Zaporizhzhia the focus of Grossi interview

December 1, 2022, 3:00PMANS Nuclear Cafe


The ongoing, tense situation surrounding the Zaporizhzhia nuclear power plant in Ukraine was the subject of a recent interview with International Atomic Energy Agency director general Rafael Mariano Grossi when he appeared on CBS's 60 Minutes program.

The Zaporizhzhia facility is in an area of Ukraine that became occupied by Russian forces in late February 2022. Though Ukrainian staff remain at the now mostly idle plant, artillery shells have repeatedly landed at and near the plant over the past several months, with Ukrainian officials—along with many Western media outlets—blaming Russia, while Russian officials and media blame Ukraine.

Action from the IAEA: Following months of negotiations with both sides, inspectors from the IAEA, led by Grossi, finally visited the site in late August and early September, and the agency has been monitoring the situation since then with an observation mission at the site. In the interview, which aired on November 20, Grossi did not attribute blame for the shelling to either side.

Bulletin article focuses on World Nuclear Industry Status Report

October 13, 2022, 7:02AMANS Nuclear Cafe

A picture of the state of the global nuclear energy industry has been painted in a recent article by Dawn Stover, a contributing editor at the Bulletin of the Atomic Scientists. Stover based her comments on The World Nuclear Industry Status Report 2022 (WNISR), published on October 5. The report refers to itself as an “independent assessment of nuclear developments in the world” compiled by an international team.

What’s in the WNISR: In the report, 10 countries—China, Finland, France, Germany, India, Japan, South Korea, Taiwan, the United Kingdom, and the United States—receive a focused analysis based on specific issues affecting their nuclear businesses. Other chapters deal with the statuses of Fukushima, decommissioning in general, potential newcomer countries to nuclear power, and small modular reactors. For the first time, the WNISR also contains a chapter on nuclear power and war.

Accusations and dire warnings swirl over Zaporizhzhia nuclear plant

August 15, 2022, 12:00PMANS Nuclear Cafe
Rafael Mariano Grossi, the IAEA's director general, addresses the UN Security Council via video link on August 11. (Photo: IAEA)

Contradictory accusations concerning the artillery shelling of the Zaporizhzhia nuclear power plant in war-torn Ukraine continue to be made by the Ukrainians and Russians. Both sides have acknowledged several hits on the facility, including 10 artillery strikes on the plant’s administrative office and fire station on August 11. As the two countries blame each other for the attacks, independent authorities have been unable to verify the opposing claims.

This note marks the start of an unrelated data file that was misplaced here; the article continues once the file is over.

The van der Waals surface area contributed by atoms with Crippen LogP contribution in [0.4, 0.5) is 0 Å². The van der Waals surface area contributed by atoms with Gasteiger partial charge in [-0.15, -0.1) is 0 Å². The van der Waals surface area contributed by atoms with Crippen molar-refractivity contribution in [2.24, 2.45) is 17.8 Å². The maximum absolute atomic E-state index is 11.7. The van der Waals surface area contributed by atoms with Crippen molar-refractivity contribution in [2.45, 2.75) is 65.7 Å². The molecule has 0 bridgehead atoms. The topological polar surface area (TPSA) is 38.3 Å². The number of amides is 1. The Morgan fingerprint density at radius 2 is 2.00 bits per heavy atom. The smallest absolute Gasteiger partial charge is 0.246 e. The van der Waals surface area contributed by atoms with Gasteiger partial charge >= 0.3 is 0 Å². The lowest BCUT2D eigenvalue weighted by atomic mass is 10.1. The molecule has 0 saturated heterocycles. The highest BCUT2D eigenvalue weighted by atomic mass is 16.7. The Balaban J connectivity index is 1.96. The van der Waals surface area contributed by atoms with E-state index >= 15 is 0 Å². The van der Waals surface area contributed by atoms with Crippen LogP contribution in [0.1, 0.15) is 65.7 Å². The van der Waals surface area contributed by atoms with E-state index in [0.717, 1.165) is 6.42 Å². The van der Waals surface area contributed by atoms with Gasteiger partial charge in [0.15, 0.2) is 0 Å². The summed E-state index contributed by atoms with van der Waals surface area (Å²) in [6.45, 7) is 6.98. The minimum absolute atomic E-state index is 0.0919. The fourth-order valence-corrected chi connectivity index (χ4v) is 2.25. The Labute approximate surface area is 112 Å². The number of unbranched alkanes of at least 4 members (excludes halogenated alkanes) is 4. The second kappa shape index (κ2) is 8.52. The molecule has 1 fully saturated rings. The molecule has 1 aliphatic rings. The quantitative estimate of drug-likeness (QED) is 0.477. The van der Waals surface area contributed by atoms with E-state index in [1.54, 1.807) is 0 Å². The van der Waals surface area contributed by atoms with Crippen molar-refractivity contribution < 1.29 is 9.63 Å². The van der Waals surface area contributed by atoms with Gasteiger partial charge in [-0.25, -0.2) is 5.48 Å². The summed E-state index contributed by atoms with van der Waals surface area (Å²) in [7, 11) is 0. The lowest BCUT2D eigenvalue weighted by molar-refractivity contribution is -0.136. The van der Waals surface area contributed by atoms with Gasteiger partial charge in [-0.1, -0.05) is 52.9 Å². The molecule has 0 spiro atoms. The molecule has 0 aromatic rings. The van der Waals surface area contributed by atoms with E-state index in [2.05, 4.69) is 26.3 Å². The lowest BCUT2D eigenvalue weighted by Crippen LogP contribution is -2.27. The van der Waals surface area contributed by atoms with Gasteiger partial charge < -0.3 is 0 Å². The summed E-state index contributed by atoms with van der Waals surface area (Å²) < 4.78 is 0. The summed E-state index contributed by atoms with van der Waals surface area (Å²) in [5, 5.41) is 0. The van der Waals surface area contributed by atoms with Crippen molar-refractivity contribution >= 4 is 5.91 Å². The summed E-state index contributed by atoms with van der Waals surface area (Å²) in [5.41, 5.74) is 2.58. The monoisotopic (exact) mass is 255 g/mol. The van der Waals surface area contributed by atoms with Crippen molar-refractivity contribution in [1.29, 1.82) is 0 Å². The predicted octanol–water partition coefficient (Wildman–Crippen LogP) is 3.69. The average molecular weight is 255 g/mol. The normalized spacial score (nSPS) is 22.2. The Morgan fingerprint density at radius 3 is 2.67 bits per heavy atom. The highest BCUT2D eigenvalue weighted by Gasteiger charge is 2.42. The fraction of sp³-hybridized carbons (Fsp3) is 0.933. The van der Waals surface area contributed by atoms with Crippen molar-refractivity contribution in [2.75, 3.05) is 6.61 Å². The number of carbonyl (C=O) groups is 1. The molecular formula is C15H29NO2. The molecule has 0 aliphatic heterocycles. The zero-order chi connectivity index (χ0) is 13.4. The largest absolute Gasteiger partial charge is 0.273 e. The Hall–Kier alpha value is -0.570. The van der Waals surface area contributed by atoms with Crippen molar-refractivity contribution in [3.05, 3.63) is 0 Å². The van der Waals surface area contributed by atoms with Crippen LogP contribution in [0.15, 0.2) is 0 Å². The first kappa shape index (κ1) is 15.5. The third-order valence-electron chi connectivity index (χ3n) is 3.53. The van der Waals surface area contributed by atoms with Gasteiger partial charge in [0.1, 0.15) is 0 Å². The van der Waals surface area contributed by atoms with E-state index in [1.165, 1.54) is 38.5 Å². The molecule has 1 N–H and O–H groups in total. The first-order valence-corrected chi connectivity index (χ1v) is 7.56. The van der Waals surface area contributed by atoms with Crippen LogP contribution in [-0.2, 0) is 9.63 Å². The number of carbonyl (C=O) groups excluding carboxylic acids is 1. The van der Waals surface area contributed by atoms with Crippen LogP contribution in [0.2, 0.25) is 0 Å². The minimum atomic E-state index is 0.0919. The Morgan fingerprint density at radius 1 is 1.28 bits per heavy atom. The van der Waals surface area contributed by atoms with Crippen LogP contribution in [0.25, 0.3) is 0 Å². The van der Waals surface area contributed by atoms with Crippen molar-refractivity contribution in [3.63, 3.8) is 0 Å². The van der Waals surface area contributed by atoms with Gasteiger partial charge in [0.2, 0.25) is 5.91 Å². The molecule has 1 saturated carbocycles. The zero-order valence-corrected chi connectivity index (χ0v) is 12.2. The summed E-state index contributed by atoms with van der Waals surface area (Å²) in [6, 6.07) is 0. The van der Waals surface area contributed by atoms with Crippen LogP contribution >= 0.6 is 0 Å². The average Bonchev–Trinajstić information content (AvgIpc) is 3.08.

Meanwhile, at a meeting of the UN Security Council, Rafael Mariano Grossi, director general of the International Atomic Energy Agency, warned that the situation was in “a serious hour, a grave hour.” UN secretary general António Guterres added that it could “lead to disaster.”

Europe’s changing energy markets described in latest trade reports

July 22, 2022, 7:00AMANS Nuclear Cafe

The European energy data-analysis company EnAppSys has released its second quarter (April–June 2022) electricity market reports: GB Electricity Market Summary and European Electricity Generation Summary. A major focus of both publications is the considerable effects of the war in Ukraine on the European energy markets. The reports also describe how the nuclear energy market in Europe during the second quarter was forced to adapt to reductions in supplies from France due to corrosion and cracking problems that prompted shutdowns in the French nuclear fleet.

A new “cooperative framework” to commercialize advanced nuclear technologies

July 5, 2022, 9:30AMANS Nuclear Cafe


Another call on the Western world to use nuclear power as a way to achieve energy independence from Russia has been sounded, this time by Nicolas Mazzucchi, a research fellow at the Foundation for Strategic Research in Paris.

As readers of Nuclear Newswire know, several such arguments have been made since the Russian invasion of Ukraine prompted tough sanctions against Russia by Western governments, including restrictions on imports of Russian oil and natural gas. Although designed to harm the Russian economy, these sanctions have also contributed to high energy prices and other economic problems in Western Europe and the United States.

In a recent issue of Nature, Mazzucchi builds on the point that more nuclear power—especially from advanced technologies—offers a way to “avoid another situation like that in Ukraine.” However, he also argues that increased international cooperation is needed to commercialize these technologies.

Craig Piercy discusses ANS response to war in Ukraine

June 2, 2022, 12:01PMANS News


The Association Forum recently highlighted the American Nuclear Society’s rapid response to the unfolding events in Ukraine earlier this year. Kim Kelly of the group’s Forum Magazine conducted an interview with ANS Executive Director/Chief Executive Officer Craig Piercy, who described the Society’s efforts to address public safety concerns and correct media reports regarding Ukraine’s nuclear power plants in the early days of the war. Piercy also discussed joint efforts between ANS and the European Nuclear Society (ENS) in setting up a relief fund to help workers in Ukraine’s nuclear energy industry.

Giving accurate information: Piercy noted that “existing international ties and bilateral ties we [ANS] have with other countries really came into play as the Ukraine invasion unfolded.” The Society had a team of nuclear experts in place, some with direct experience in Ukraine, to reach out to media outlets, answer media requests for information, and quickly correct inaccurate information that was reported.